Include between 6 to 12 skills
Make sure to only include hard skills
Highlight your most impressive skills or achievements
The work experience section of a resume is all about highlighting the achievements that an employer would want to see. Here are some examples from different Business Analysts

Example # 1

Medical Record Assistant (Part-Time)

  • Performed laboratory tests and phlebotomy as ordered by MD.
  • Triaged patient phone calls, greeted patients, entered demographics, collected copayments and past due balances.
  • Managed HIPAA releases, gathering and sending requested information to clients.
  • Answer phones, process, scan, copy records, and locate charts to fulfill all requests conforming to HIPAA Guidelines.
  • Mailed and faxed letters to providers and Veterans.

Example # 2


  • Get cpt and dx codes for procedures and check them in med assets I pre register majority of the accounts.
  • Answer phone lines in a prompt and courteous manner, triage call and handle appropriately.
  • Assist with HR projects, such as prepare new hire orientation binders, complete and verify I-9 employment eligibility information.
  • Maintained yearly HIPPA, and Medicare training.
  • Pursued a challenge for enhancement and improvement of knowledge through educating.

Example # 3

Dental Assistant/Receptionist

  • Chair side assistant EKG, SPO2, B/P Document
  • Perform phlebotomy and labs as needed.
  • Clean and polish coronal surfaces of teeth to remove stains, apply fluoride treatment.
  • See that records are stored securely and handled in compliance with HIPAA privacy and security regulations
  • Placed matrices for multi-surface fillings Performed coronal polishing Assist dentist in management of medical dental emergencies.

Example # 4

Dental Assistant/Receptionist

  • Prepare patient for treatment, obtain dental records for Orthodontic treatment.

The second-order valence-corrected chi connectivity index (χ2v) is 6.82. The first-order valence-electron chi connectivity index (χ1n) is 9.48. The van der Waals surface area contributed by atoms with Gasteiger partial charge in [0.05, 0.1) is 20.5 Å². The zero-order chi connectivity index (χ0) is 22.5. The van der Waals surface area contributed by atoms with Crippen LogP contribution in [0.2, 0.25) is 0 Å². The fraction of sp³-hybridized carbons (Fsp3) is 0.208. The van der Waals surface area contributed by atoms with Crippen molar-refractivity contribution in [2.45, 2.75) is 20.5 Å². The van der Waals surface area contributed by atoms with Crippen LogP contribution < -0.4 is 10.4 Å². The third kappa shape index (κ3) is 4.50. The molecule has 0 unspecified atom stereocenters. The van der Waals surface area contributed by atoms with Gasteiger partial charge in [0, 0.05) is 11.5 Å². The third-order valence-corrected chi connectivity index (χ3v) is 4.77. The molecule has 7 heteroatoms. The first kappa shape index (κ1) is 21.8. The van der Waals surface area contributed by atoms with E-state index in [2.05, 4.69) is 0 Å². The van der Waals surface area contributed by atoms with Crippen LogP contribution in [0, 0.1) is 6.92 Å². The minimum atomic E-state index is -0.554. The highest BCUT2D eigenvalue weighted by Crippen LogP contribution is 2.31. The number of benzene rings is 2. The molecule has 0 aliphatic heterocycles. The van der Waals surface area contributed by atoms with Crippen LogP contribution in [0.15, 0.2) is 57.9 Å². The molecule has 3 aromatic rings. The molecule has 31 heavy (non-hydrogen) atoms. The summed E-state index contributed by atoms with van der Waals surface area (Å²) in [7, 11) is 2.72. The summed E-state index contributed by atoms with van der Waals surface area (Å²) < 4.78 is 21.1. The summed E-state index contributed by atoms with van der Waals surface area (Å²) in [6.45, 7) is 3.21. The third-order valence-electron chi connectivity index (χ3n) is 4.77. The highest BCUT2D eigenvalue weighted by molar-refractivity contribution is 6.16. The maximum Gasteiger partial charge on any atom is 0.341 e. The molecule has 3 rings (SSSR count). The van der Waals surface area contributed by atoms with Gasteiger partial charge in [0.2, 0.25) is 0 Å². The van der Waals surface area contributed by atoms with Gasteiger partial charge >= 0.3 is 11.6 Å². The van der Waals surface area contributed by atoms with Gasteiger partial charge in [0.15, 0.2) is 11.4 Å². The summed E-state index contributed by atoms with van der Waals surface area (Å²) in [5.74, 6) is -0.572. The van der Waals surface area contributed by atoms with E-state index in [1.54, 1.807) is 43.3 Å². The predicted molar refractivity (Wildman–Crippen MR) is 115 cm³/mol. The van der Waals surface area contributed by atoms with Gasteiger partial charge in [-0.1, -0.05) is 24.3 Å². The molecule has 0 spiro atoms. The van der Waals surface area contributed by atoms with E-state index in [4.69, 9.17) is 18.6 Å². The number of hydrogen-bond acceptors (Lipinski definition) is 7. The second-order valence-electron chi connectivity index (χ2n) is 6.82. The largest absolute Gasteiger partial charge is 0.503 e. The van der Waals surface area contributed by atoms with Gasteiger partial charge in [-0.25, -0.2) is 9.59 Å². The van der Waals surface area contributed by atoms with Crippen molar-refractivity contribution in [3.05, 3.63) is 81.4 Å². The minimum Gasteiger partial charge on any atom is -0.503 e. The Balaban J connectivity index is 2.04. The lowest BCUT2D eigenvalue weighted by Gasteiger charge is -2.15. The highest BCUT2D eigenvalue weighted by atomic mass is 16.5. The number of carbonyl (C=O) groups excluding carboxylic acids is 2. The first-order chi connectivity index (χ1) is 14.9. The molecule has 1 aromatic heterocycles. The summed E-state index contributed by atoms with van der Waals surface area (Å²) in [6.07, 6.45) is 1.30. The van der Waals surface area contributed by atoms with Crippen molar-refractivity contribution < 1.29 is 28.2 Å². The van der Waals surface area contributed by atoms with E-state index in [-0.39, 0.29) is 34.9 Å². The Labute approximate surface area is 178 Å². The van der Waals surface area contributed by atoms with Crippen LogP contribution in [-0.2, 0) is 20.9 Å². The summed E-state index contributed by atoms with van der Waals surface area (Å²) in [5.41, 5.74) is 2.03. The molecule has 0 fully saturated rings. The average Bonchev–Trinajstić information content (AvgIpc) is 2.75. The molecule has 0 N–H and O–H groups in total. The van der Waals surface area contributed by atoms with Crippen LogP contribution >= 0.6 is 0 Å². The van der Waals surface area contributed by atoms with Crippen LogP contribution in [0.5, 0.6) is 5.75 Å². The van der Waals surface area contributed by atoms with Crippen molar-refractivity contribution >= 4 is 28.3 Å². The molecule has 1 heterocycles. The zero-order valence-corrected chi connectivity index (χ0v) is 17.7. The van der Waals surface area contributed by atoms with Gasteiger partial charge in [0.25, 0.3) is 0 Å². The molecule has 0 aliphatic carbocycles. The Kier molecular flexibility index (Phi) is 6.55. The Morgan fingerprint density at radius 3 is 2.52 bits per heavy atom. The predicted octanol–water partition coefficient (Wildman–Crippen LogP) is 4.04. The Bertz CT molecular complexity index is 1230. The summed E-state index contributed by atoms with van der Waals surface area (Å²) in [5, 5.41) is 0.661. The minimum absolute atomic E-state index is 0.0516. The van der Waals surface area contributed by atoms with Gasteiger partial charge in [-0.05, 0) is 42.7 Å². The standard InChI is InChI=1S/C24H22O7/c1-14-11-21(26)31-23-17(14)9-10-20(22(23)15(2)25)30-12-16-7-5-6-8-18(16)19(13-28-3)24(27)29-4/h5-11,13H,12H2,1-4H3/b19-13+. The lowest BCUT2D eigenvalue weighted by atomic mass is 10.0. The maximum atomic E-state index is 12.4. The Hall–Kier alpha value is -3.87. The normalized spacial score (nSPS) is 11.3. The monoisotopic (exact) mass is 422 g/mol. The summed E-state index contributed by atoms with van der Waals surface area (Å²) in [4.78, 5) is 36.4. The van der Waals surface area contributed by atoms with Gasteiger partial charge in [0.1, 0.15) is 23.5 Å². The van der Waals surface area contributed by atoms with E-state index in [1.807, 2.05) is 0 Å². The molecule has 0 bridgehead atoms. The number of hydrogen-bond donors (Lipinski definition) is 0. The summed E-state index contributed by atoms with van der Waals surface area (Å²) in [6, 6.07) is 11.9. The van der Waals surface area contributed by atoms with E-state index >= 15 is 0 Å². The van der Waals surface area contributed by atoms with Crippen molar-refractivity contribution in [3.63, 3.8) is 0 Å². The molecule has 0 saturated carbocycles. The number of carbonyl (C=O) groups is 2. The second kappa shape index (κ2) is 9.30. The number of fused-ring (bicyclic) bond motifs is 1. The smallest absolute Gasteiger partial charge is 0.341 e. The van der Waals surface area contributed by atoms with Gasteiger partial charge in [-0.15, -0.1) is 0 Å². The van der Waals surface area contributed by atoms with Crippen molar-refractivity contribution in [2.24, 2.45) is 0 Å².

• Cleaned and maintained equipment as per OSHA and State mandates.
  • Performed coronal polish treatments on patients.
  • Assisted with simple extractions and biopsies with or without IV sedation.
  • Chair side assisting * Coronal polishing, taking x-rays, placing sealants * Helped with orthodontic patients

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How much work experience does the average dental assistant/receptionist candidate have?
The average dental assistant/receptionist resume contains 2.0 years of work experience.
Write your work experience section in a way that embraces your dental assistant/receptionist skills. Sounds easier said than done? Take a look at how other people have done it. Below are real examples from dental assistant/receptionist resumes that people have included in their work experience section to demonstrate their knowledge of key skills:
As a dental assistant/receptionist, you may wonder exactly how your education section should look. Dental Assistant/Receptionist roles often require a Post-Secondary Certificate degree or higher, so the majority of dental assistant/receptionist resumes that we looked at contained a post-secondary certificate degree.
Overwhelmingly, those applying to dental assistant/receptionist positions majored in Dental Assisting. Some of the other common majors that appear on dental assistant/receptionist resumes include Business, Health Care Administration, and Nursing.
As shown above, the Education section can be very brief. However make sure to include the following:
The name of the school you attended
The year you attended
Your major
Your GPA
The level of education you attained